Pride Month 2022 - Being an LGBTQ+ Parent
The month of June marks Pride month, a month dedicated to celebrate the LGBTQ+ community and the importance of freedom for them to themselves.
This month, members of our LGBTQ+ network are sharing their stories across a wide range of experiences. Gary Wilson, Project Manager within the Portfolio directorate at the NHS Business Services Authority (NHSBSA), shares his story as an LGBTQ+ parent.
I became a father through adoption in November 2019 at the age of 33. As a gay man growing up, I always knew I wanted a family of my own but I never thought it would happen, and until the day my son moved in it still didn’t feel real.
I’ve been in a relationship with my partner Dean since 2007, and our adoption journey started in July 2018 when I was manning the NHSBSA stall at Newcastle Pride. We were next to a stall for a local adoption agency and out of curiosity spoke to the social workers to find out more about the adoption process. When I got home, I told Dean about the conversation and that I had asked for them to visit us at home to tell us more, expecting him to tell me to cancel it. I was very surprised when he said he was excited about the visit.
In March 2019 we started our adoption training, and including getting approved and matched to a child, the whole journey took us around 9 months. This was a lot quicker than we were expecting, and our son moved in with us in November 2019 when he was 10 months old. He has changed our lives forever. The journey has been a rollercoaster of highs and lows and whilst our process was quick, some people can wait years before they are chosen as the right family for a child.
The thought of becoming a dad absolutely terrified me, but I think anyone starting a family will have similar thoughts and feelings. We’ve now been a family for 3 years, and I can’t imagine life without our son.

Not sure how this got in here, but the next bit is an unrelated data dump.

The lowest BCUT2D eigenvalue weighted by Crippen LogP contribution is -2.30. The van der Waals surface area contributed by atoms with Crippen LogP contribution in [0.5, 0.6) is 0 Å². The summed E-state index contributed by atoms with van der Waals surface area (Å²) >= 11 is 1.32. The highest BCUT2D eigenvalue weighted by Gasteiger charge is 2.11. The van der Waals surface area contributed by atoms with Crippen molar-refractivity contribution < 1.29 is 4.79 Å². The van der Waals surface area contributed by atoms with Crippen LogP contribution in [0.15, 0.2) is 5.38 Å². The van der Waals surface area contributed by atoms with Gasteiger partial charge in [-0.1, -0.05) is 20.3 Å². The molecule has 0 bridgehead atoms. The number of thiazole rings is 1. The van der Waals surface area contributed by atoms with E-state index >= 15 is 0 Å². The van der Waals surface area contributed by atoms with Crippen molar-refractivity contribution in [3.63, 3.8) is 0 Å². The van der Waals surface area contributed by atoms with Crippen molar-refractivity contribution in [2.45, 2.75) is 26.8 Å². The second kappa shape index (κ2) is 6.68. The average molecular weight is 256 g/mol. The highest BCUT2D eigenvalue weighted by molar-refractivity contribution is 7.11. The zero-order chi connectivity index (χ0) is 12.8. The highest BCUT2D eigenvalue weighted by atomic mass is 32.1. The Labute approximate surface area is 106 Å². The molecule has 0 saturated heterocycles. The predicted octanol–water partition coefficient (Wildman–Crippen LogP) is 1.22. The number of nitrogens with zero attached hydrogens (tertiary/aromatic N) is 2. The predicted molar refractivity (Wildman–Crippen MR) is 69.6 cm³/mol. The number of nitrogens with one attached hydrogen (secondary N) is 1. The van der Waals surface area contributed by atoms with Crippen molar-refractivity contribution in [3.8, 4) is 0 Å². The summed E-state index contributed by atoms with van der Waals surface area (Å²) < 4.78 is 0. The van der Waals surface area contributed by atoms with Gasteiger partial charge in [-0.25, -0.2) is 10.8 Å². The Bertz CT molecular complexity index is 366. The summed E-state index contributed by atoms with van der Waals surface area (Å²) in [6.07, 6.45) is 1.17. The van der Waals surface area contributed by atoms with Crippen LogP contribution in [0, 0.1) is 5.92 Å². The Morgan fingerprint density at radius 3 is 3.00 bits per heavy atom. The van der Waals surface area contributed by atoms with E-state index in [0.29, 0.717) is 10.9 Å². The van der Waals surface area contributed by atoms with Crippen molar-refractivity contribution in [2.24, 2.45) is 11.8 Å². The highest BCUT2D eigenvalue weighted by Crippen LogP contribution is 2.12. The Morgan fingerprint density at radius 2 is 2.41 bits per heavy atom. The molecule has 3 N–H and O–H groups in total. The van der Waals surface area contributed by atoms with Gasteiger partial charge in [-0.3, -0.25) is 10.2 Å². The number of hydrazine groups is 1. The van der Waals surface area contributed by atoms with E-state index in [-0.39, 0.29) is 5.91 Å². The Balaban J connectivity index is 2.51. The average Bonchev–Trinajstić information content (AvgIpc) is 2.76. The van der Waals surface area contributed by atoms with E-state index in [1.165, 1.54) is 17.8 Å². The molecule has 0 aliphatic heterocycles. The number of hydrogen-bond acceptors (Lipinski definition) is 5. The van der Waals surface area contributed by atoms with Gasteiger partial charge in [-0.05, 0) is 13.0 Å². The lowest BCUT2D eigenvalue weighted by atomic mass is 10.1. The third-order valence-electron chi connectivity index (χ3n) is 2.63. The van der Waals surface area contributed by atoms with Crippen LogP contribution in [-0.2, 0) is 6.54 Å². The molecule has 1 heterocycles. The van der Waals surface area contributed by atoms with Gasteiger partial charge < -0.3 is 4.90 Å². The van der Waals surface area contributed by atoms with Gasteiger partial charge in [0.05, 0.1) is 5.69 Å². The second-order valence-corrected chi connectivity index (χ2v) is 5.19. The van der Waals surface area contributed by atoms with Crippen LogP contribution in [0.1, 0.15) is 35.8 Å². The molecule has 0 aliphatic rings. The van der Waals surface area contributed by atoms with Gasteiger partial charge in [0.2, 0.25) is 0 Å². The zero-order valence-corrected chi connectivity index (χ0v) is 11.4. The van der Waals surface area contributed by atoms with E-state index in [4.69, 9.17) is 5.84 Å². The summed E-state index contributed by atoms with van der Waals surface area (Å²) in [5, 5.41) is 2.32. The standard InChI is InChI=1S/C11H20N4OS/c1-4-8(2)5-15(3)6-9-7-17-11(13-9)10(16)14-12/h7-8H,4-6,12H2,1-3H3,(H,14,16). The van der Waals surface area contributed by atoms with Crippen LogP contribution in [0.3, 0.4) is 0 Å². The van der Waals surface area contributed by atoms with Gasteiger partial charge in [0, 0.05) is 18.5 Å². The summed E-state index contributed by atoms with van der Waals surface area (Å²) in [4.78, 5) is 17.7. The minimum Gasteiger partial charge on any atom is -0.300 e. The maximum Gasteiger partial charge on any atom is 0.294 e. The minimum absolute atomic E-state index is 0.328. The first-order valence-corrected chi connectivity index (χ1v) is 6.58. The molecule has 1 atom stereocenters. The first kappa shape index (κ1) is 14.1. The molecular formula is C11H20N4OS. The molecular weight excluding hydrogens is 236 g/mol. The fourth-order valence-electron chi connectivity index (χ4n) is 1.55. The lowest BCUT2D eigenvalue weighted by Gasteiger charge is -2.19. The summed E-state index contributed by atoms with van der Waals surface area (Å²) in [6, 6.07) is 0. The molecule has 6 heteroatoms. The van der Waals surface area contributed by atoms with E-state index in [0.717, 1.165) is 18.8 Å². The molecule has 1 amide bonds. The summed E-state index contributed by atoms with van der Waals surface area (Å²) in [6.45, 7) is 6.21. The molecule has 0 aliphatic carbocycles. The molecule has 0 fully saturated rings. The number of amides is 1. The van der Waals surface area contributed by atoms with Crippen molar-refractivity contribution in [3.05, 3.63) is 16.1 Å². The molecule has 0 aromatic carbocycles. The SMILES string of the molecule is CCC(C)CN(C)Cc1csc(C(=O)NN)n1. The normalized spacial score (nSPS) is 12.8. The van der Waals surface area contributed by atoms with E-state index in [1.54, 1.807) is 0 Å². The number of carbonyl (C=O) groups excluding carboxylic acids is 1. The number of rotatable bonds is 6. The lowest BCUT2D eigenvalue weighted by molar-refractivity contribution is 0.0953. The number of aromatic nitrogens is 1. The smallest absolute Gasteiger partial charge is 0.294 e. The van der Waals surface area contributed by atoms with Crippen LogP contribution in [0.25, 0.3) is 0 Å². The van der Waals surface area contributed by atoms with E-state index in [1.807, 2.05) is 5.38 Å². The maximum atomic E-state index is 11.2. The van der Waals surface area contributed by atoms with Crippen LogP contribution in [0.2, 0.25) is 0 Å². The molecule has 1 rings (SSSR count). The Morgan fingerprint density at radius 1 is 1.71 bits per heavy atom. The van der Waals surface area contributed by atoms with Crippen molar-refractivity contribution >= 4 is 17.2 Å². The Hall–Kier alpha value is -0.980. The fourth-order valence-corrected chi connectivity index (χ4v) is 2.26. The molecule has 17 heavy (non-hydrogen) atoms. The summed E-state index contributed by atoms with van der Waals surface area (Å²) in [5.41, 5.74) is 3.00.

I have faced very little discrimination in my life as an out gay man, and I believe this is mostly because I’ve kept a low profile. However, it is obvious to the world you are a same-sex family when you have a 3-year-old shouting “Daddy and Dad” at the top of his voice and proudly telling anyone he meets that he has 2 dads, but surprisingly we’ve never been subject to any unwanted comments. There have been a few occasions where someone has made uncomfortable comments assuming our son has a mother, but when we’ve corrected the person, they’ve always been very apologetic. I hope this makes people think twice when speaking to people in the future. Prior to becoming a father, I’d probably have let these small things slip but I feel it’s important, especially when our son is around, to correct this so he knows he shouldn’t be ashamed about having 2 dads.
We aren’t naive and know our son could be targeted by his peers because he has 2 dads, and we’ll make sure he’s well prepared for this. I hope the world has changed from when I was at school and people are now less cruel and more accepting of others. We will always be honest with him and where he’s come from- we’ll always celebrate Pride with him to make sure he never feels like he has to hide anything.
I’d encourage any LGBTQ+ person who wants to start a family and is ready to go for it. There a several different routes to becoming a parent, and there are no restrictions on who can adopt as long as you can give a child a good, loving home. The adoption process is the same for all prospective adopters regardless of gender, relationship status or sexual orientation.